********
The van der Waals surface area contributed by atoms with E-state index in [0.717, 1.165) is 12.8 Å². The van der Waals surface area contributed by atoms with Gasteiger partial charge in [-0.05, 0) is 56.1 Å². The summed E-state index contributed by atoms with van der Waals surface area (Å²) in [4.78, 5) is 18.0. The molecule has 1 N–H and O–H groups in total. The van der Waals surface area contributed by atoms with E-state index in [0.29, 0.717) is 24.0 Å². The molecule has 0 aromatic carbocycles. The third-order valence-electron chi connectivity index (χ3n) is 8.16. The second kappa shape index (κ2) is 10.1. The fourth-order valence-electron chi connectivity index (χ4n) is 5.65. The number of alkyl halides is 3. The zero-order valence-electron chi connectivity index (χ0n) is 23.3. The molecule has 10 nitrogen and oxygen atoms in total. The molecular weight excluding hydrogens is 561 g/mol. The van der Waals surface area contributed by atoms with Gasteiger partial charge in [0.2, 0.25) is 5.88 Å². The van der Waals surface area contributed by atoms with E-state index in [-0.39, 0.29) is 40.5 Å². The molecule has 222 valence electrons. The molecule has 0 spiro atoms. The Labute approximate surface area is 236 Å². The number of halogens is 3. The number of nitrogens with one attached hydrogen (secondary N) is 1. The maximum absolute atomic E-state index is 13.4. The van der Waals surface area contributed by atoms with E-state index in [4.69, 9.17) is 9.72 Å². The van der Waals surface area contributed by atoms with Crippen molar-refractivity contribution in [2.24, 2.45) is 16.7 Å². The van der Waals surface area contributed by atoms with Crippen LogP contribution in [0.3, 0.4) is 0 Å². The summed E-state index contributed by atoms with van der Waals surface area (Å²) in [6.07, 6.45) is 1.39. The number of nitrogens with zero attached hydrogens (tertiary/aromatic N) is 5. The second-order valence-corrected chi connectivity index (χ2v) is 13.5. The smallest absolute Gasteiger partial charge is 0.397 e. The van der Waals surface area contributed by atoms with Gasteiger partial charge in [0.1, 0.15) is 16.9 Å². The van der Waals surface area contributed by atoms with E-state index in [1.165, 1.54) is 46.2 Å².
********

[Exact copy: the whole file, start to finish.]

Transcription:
The van der Waals surface area contributed by atoms with E-state index in [0.717, 1.165) is 12.8 Å². The van der Waals surface area contributed by atoms with Gasteiger partial charge in [-0.05, 0) is 56.1 Å². The summed E-state index contributed by atoms with van der Waals surface area (Å²) in [4.78, 5) is 18.0. The molecule has 1 N–H and O–H groups in total. The van der Waals surface area contributed by atoms with E-state index in [0.29, 0.717) is 24.0 Å². The molecule has 0 aromatic carbocycles. The third-order valence-electron chi connectivity index (χ3n) is 8.16. The second kappa shape index (κ2) is 10.1. The fourth-order valence-electron chi connectivity index (χ4n) is 5.65. The number of alkyl halides is 3. The zero-order valence-electron chi connectivity index (χ0n) is 23.3. The molecule has 10 nitrogen and oxygen atoms in total. The molecular weight excluding hydrogens is 561 g/mol. The van der Waals surface area contributed by atoms with Gasteiger partial charge in [0.2, 0.25) is 5.88 Å². The van der Waals surface area contributed by atoms with E-state index in [-0.39, 0.29) is 40.5 Å². The molecule has 222 valence electrons. The molecule has 0 spiro atoms. The Labute approximate surface area is 236 Å². The number of halogens is 3. The number of nitrogens with one attached hydrogen (secondary N) is 1. The maximum absolute atomic E-state index is 13.4. The van der Waals surface area contributed by atoms with E-state index in [4.69, 9.17) is 9.72 Å². The van der Waals surface area contributed by atoms with Crippen molar-refractivity contribution in [2.24, 2.45) is 16.7 Å². The van der Waals surface area contributed by atoms with Crippen LogP contribution in [0.3, 0.4) is 0 Å². The summed E-state index contributed by atoms with van der Waals surface area (Å²) in [6.07, 6.45) is 1.39. The number of nitrogens with zero attached hydrogens (tertiary/aromatic N) is 5. The second-order valence-corrected chi connectivity index (χ2v) is 13.5. The smallest absolute Gasteiger partial charge is 0.397 e. The van der Waals surface area contributed by atoms with Gasteiger partial charge in [0.1, 0.15) is 16.9 Å². The van der Waals surface area contributed by atoms with E-state index in [1.165, 1.54) is 46.2 Å².